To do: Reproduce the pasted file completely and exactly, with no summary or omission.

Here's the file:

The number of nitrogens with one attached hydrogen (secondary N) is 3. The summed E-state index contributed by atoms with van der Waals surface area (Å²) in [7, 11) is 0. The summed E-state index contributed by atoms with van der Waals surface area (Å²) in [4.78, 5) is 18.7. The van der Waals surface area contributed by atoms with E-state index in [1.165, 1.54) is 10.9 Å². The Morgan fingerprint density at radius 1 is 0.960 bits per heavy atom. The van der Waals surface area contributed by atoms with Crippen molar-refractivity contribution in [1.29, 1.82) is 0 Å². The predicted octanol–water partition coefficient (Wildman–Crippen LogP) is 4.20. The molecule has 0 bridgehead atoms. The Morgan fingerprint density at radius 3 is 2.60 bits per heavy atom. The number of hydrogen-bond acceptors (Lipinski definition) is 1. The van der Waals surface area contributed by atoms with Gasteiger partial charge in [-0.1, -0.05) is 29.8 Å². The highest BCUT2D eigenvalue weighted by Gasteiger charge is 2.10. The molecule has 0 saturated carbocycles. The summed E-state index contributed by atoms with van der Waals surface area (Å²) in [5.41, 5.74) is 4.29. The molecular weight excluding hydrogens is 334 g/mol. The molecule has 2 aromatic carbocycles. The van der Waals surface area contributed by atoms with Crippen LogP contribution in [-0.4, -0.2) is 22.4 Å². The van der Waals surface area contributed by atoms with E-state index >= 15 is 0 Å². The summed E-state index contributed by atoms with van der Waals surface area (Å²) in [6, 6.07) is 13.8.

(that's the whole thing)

The number of nitrogens with one attached hydrogen (secondary N) is 3. The summed E-state index contributed by atoms with van der Waals surface area (Å²) in [7, 11) is 0. The summed E-state index contributed by atoms with van der Waals surface area (Å²) in [4.78, 5) is 18.7. The van der Waals surface area contributed by atoms with E-state index in [1.165, 1.54) is 10.9 Å². The Morgan fingerprint density at radius 1 is 0.960 bits per heavy atom. The van der Waals surface area contributed by atoms with Crippen molar-refractivity contribution in [1.29, 1.82) is 0 Å². The predicted octanol–water partition coefficient (Wildman–Crippen LogP) is 4.20. The molecule has 0 bridgehead atoms. The Morgan fingerprint density at radius 3 is 2.60 bits per heavy atom. The number of hydrogen-bond acceptors (Lipinski definition) is 1. The van der Waals surface area contributed by atoms with Gasteiger partial charge in [-0.1, -0.05) is 29.8 Å². The highest BCUT2D eigenvalue weighted by Gasteiger charge is 2.10. The molecule has 0 saturated carbocycles. The summed E-state index contributed by atoms with van der Waals surface area (Å²) in [5.41, 5.74) is 4.29. The molecular weight excluding hydrogens is 334 g/mol. The molecule has 2 aromatic carbocycles. The van der Waals surface area contributed by atoms with Crippen LogP contribution in [-0.4, -0.2) is 22.4 Å². The van der Waals surface area contributed by atoms with E-state index >= 15 is 0 Å². The summed E-state index contributed by atoms with van der Waals surface area (Å²) in [6, 6.07) is 13.8.